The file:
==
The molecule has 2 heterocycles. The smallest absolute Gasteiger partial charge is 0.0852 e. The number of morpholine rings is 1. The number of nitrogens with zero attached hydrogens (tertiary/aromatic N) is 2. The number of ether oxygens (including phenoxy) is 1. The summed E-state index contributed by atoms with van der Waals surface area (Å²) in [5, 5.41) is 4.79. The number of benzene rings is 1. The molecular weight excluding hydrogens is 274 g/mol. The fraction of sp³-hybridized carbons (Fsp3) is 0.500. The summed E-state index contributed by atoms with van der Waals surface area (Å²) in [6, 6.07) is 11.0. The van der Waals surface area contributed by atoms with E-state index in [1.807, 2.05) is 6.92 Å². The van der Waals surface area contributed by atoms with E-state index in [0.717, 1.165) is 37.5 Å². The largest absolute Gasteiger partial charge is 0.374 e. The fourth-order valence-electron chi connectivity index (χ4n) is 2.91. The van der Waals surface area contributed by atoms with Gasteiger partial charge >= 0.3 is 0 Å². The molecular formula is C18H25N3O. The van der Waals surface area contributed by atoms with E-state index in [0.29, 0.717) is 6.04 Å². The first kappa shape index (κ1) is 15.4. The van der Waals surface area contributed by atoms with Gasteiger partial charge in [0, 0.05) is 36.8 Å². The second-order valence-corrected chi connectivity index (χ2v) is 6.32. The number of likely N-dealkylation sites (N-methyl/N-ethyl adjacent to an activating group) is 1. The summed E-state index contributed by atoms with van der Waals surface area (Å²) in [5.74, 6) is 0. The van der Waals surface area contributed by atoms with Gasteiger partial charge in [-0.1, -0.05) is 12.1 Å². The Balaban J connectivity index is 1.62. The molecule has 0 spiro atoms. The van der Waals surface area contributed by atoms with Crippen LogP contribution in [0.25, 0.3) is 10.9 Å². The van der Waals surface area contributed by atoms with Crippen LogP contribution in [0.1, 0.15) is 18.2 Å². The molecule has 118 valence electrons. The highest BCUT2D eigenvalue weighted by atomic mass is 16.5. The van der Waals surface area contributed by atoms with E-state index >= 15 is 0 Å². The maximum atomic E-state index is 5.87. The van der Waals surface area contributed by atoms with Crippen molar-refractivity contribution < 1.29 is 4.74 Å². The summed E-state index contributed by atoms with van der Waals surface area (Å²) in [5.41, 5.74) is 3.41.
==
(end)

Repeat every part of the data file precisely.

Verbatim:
The molecule has 2 heterocycles. The smallest absolute Gasteiger partial charge is 0.0852 e. The number of morpholine rings is 1. The number of nitrogens with zero attached hydrogens (tertiary/aromatic N) is 2. The number of ether oxygens (including phenoxy) is 1. The summed E-state index contributed by atoms with van der Waals surface area (Å²) in [5, 5.41) is 4.79. The number of benzene rings is 1. The molecular weight excluding hydrogens is 274 g/mol. The fraction of sp³-hybridized carbons (Fsp3) is 0.500. The summed E-state index contributed by atoms with van der Waals surface area (Å²) in [6, 6.07) is 11.0. The van der Waals surface area contributed by atoms with E-state index in [1.807, 2.05) is 6.92 Å². The van der Waals surface area contributed by atoms with E-state index in [0.717, 1.165) is 37.5 Å². The largest absolute Gasteiger partial charge is 0.374 e. The fourth-order valence-electron chi connectivity index (χ4n) is 2.91. The van der Waals surface area contributed by atoms with Gasteiger partial charge >= 0.3 is 0 Å². The molecular formula is C18H25N3O. The van der Waals surface area contributed by atoms with E-state index in [0.29, 0.717) is 6.04 Å². The first kappa shape index (κ1) is 15.4. The van der Waals surface area contributed by atoms with Gasteiger partial charge in [0, 0.05) is 36.8 Å². The second-order valence-corrected chi connectivity index (χ2v) is 6.32. The number of likely N-dealkylation sites (N-methyl/N-ethyl adjacent to an activating group) is 1. The summed E-state index contributed by atoms with van der Waals surface area (Å²) in [5.74, 6) is 0. The van der Waals surface area contributed by atoms with Gasteiger partial charge in [-0.1, -0.05) is 12.1 Å². The Balaban J connectivity index is 1.62. The molecule has 0 spiro atoms. The van der Waals surface area contributed by atoms with Crippen LogP contribution in [0.25, 0.3) is 10.9 Å². The van der Waals surface area contributed by atoms with Crippen LogP contribution in [0.1, 0.15) is 18.2 Å². The molecule has 118 valence electrons. The highest BCUT2D eigenvalue weighted by atomic mass is 16.5. The van der Waals surface area contributed by atoms with E-state index >= 15 is 0 Å². The maximum atomic E-state index is 5.87. The van der Waals surface area contributed by atoms with Crippen molar-refractivity contribution < 1.29 is 4.74 Å². The summed E-state index contributed by atoms with van der Waals surface area (Å²) in [5.41, 5.74) is 3.41.